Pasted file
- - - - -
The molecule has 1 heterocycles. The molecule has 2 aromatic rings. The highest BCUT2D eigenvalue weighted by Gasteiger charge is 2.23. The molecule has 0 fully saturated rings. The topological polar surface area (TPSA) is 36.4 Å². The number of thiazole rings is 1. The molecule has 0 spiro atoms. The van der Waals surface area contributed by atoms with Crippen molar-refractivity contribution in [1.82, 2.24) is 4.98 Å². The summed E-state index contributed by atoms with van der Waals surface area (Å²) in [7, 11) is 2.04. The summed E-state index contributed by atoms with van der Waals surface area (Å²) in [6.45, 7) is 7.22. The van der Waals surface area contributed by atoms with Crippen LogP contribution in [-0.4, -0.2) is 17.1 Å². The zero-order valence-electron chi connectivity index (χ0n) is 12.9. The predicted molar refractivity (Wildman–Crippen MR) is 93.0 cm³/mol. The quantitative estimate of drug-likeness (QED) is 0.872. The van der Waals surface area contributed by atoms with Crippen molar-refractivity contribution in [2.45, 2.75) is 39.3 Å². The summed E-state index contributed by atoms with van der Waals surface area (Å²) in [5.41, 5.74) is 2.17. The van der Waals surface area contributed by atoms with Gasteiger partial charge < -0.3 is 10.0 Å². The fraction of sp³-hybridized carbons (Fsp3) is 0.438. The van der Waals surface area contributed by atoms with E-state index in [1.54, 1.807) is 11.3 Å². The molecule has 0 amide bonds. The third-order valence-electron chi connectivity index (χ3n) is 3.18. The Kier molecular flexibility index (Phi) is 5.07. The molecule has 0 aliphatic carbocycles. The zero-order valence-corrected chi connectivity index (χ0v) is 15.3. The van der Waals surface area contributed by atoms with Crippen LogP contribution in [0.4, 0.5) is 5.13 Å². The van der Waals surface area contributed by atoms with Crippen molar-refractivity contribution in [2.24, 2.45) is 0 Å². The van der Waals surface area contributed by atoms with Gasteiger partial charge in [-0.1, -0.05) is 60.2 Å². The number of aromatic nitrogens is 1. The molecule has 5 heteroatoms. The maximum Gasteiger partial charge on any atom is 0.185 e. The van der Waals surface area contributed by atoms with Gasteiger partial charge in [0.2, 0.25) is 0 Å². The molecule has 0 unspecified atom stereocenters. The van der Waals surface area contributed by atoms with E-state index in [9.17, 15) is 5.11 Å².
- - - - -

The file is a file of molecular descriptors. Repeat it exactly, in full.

The molecule has 1 heterocycles. The molecule has 2 aromatic rings. The highest BCUT2D eigenvalue weighted by Gasteiger charge is 2.23. The molecule has 0 fully saturated rings. The topological polar surface area (TPSA) is 36.4 Å². The number of thiazole rings is 1. The molecule has 0 spiro atoms. The van der Waals surface area contributed by atoms with Crippen molar-refractivity contribution in [1.82, 2.24) is 4.98 Å². The summed E-state index contributed by atoms with van der Waals surface area (Å²) in [7, 11) is 2.04. The summed E-state index contributed by atoms with van der Waals surface area (Å²) in [6.45, 7) is 7.22. The van der Waals surface area contributed by atoms with Crippen LogP contribution in [-0.4, -0.2) is 17.1 Å². The zero-order valence-electron chi connectivity index (χ0n) is 12.9. The predicted molar refractivity (Wildman–Crippen MR) is 93.0 cm³/mol. The quantitative estimate of drug-likeness (QED) is 0.872. The van der Waals surface area contributed by atoms with Crippen molar-refractivity contribution in [2.45, 2.75) is 39.3 Å². The summed E-state index contributed by atoms with van der Waals surface area (Å²) in [5.41, 5.74) is 2.17. The van der Waals surface area contributed by atoms with Gasteiger partial charge < -0.3 is 10.0 Å². The fraction of sp³-hybridized carbons (Fsp3) is 0.438. The van der Waals surface area contributed by atoms with E-state index in [1.54, 1.807) is 11.3 Å². The molecule has 0 amide bonds. The third-order valence-electron chi connectivity index (χ3n) is 3.18. The Kier molecular flexibility index (Phi) is 5.07. The molecule has 0 aliphatic carbocycles. The zero-order valence-corrected chi connectivity index (χ0v) is 15.3. The van der Waals surface area contributed by atoms with Crippen LogP contribution in [0.4, 0.5) is 5.13 Å². The van der Waals surface area contributed by atoms with Crippen molar-refractivity contribution in [2.24, 2.45) is 0 Å². The van der Waals surface area contributed by atoms with Gasteiger partial charge in [-0.1, -0.05) is 60.2 Å². The number of aromatic nitrogens is 1. The molecule has 5 heteroatoms. The maximum Gasteiger partial charge on any atom is 0.185 e. The van der Waals surface area contributed by atoms with Gasteiger partial charge in [0.2, 0.25) is 0 Å². The molecule has 0 unspecified atom stereocenters. The van der Waals surface area contributed by atoms with E-state index in [9.17, 15) is 5.11 Å².